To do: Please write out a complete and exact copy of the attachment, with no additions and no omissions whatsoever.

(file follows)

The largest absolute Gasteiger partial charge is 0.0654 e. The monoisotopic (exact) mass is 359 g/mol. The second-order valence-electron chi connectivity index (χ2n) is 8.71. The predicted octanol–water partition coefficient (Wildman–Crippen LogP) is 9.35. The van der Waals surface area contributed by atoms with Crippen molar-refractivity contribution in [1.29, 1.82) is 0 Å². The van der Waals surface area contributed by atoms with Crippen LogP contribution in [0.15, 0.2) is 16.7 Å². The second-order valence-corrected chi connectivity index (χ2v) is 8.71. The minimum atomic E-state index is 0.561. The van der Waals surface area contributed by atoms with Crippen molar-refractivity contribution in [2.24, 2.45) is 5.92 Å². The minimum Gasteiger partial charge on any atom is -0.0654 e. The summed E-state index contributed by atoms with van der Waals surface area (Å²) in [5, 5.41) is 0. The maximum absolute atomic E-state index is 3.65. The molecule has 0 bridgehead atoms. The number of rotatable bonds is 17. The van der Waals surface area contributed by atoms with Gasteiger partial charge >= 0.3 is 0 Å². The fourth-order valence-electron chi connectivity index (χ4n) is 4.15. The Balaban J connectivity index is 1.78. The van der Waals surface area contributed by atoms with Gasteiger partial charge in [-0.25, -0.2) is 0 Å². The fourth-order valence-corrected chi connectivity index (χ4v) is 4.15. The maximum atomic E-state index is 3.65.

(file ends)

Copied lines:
The largest absolute Gasteiger partial charge is 0.0654 e. The monoisotopic (exact) mass is 359 g/mol. The second-order valence-electron chi connectivity index (χ2n) is 8.71. The predicted octanol–water partition coefficient (Wildman–Crippen LogP) is 9.35. The van der Waals surface area contributed by atoms with Crippen molar-refractivity contribution in [1.29, 1.82) is 0 Å². The van der Waals surface area contributed by atoms with Crippen LogP contribution in [0.15, 0.2) is 16.7 Å². The second-order valence-corrected chi connectivity index (χ2v) is 8.71. The minimum atomic E-state index is 0.561. The van der Waals surface area contributed by atoms with Crippen molar-refractivity contribution in [2.24, 2.45) is 5.92 Å². The minimum Gasteiger partial charge on any atom is -0.0654 e. The summed E-state index contributed by atoms with van der Waals surface area (Å²) in [5, 5.41) is 0. The maximum absolute atomic E-state index is 3.65. The molecule has 0 bridgehead atoms. The number of rotatable bonds is 17. The van der Waals surface area contributed by atoms with Gasteiger partial charge >= 0.3 is 0 Å². The fourth-order valence-electron chi connectivity index (χ4n) is 4.15. The Balaban J connectivity index is 1.78. The van der Waals surface area contributed by atoms with Gasteiger partial charge in [-0.25, -0.2) is 0 Å². The fourth-order valence-corrected chi connectivity index (χ4v) is 4.15. The maximum atomic E-state index is 3.65.